- The Nazem Kadri and Tomas Plekanec-centered lines performance tonight will likely mirror the results of the game itself. Of course, if Matthews is able to take over a game, it would be massive for the Leafs, but when you’ve got Kadri and Plekanec taking 0 and 20% offensive zone draws in Game 6, respectively (albeit in a game where they managed only 35% possession), it’s clear two lines are relied on to keep the Bruins’ main offensive threats at bay and set the stage for the rest of the lineup.
- As for Auston Matthews, has he saved his biggest game of the series for last? Stars become superstars on the game’s biggest stage.
- The Leafs need to improve in the breakout game tonight from what we saw for large swaths, particularly in the second period, of Game 6. When the ice is tilting and the Bergeron line feels like it’s playing every other shift, the Leafs are going to have to compose themselves and make some plays to get out of their zone with control — and that will require shortening up their breakouts with proper support when necessary — rather than exclusively punting pucks down the ice. When the Leafs can move the puck up the ice effectively, few teams in the league are more dangerous in the o-zone.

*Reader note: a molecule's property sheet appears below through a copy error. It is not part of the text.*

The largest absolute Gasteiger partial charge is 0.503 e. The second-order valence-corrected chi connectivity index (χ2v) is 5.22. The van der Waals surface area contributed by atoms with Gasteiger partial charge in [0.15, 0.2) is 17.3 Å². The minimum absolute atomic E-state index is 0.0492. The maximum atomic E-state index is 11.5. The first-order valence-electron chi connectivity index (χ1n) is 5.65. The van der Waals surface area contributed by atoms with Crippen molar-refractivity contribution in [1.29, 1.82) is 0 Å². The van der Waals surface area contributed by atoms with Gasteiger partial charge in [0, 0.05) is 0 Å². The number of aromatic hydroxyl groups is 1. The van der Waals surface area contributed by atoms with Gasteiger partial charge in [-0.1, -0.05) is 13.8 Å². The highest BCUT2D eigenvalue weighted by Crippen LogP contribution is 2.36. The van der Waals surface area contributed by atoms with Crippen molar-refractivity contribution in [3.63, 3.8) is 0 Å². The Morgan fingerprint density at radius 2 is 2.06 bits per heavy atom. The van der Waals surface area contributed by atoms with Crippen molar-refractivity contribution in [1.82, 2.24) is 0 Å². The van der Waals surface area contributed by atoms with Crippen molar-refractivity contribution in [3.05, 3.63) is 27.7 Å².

- It seems like every time the Leafs win, Frederik Andersen stands on his head. The Leafs are certainly capable of controlling play and establishing momentum at 5-on-5 with their speed and skill up and down the lineup, but they’ve not been as successful at consistently establishing their forecheck and cycle game in this series as the Bruins have. The Leafs have controlled just 46% of the shots at 5v5 with the game tied in this series and just 43.6% with the score within one. Andersen has won the goaltending battle two games in a row and he’ll need to do it a third time.
- It’s a cliche, but a good start — and even better, an early goal — to take the home crowd out of it in what’s sure to be a raucous and hostile atmosphere will go a long way to setting the Leafs up and settling down the nerves. As Babcock put it the other day, “Scoring first in Game 7 is a huge deal, I can tell you that.”
|Regular Season Record||49-26-7 (105pts)||50-20-12 (112pts)|
Game Day Quotes
Babcock on why the Bruins have largely kept their matchup focus on Matthews and not Marner:
I’m not certain that’s what’s happening. I actually think last time in [Boston], that wasn’t the case. Matty’s a real good player, Mitchy’s a real good player. Sometimes in a series, the beauty of being on a team is you pick each other up. Sometimes in the NHL season, there’s weeks or a couple weeks at a time where you’re in a lull and then someone picks you up and they don’t notice at the end of the year because the numbers add up right. In the playoffs, the same things happen. You go out to soon, sometimes there’s no equalization. If you keep playing a long period of time, those who get em’ get em’ .